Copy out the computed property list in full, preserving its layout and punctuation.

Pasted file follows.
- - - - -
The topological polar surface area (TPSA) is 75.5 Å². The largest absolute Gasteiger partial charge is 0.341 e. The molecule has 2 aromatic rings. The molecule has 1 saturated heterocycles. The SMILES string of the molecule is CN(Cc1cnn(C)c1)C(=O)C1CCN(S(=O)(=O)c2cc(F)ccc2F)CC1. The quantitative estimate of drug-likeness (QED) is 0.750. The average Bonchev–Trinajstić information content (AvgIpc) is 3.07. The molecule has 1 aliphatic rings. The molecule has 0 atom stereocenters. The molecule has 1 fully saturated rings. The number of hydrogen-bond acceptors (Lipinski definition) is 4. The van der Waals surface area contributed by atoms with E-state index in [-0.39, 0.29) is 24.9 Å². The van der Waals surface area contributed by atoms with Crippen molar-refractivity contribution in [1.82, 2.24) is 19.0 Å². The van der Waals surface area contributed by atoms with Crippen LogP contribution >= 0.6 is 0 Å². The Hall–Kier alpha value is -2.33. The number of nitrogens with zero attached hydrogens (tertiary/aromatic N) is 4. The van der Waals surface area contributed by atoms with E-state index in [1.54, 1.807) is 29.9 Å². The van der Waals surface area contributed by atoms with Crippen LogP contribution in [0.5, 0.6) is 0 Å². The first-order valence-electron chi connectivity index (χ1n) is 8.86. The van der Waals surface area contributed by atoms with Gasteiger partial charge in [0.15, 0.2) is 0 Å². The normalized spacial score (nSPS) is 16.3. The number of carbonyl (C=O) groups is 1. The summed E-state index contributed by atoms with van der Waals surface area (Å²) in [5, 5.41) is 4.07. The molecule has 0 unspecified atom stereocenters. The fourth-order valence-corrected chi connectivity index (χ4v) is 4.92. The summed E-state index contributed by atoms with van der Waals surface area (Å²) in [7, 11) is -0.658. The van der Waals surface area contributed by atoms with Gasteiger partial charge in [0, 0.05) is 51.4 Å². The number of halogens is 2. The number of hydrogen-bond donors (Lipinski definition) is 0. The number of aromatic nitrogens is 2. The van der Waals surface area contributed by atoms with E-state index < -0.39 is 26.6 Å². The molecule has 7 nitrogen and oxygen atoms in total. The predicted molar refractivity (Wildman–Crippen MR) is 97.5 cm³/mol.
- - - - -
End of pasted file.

The topological polar surface area (TPSA) is 75.5 Å². The largest absolute Gasteiger partial charge is 0.341 e. The molecule has 2 aromatic rings. The molecule has 1 saturated heterocycles. The SMILES string of the molecule is CN(Cc1cnn(C)c1)C(=O)C1CCN(S(=O)(=O)c2cc(F)ccc2F)CC1. The quantitative estimate of drug-likeness (QED) is 0.750. The average Bonchev–Trinajstić information content (AvgIpc) is 3.07. The molecule has 1 aliphatic rings. The molecule has 0 atom stereocenters. The molecule has 1 fully saturated rings. The number of hydrogen-bond acceptors (Lipinski definition) is 4. The van der Waals surface area contributed by atoms with E-state index in [-0.39, 0.29) is 24.9 Å². The van der Waals surface area contributed by atoms with Crippen molar-refractivity contribution in [1.82, 2.24) is 19.0 Å². The van der Waals surface area contributed by atoms with Crippen LogP contribution >= 0.6 is 0 Å². The Hall–Kier alpha value is -2.33. The number of nitrogens with zero attached hydrogens (tertiary/aromatic N) is 4. The van der Waals surface area contributed by atoms with E-state index in [1.54, 1.807) is 29.9 Å². The van der Waals surface area contributed by atoms with Crippen LogP contribution in [0.5, 0.6) is 0 Å². The first-order valence-electron chi connectivity index (χ1n) is 8.86. The van der Waals surface area contributed by atoms with Gasteiger partial charge in [0.15, 0.2) is 0 Å². The normalized spacial score (nSPS) is 16.3. The number of carbonyl (C=O) groups is 1. The summed E-state index contributed by atoms with van der Waals surface area (Å²) in [5, 5.41) is 4.07. The molecule has 0 unspecified atom stereocenters. The fourth-order valence-corrected chi connectivity index (χ4v) is 4.92. The summed E-state index contributed by atoms with van der Waals surface area (Å²) in [7, 11) is -0.658. The van der Waals surface area contributed by atoms with Gasteiger partial charge in [0, 0.05) is 51.4 Å². The number of halogens is 2. The number of hydrogen-bond donors (Lipinski definition) is 0. The number of aromatic nitrogens is 2. The van der Waals surface area contributed by atoms with E-state index < -0.39 is 26.6 Å². The molecule has 7 nitrogen and oxygen atoms in total. The predicted molar refractivity (Wildman–Crippen MR) is 97.5 cm³/mol.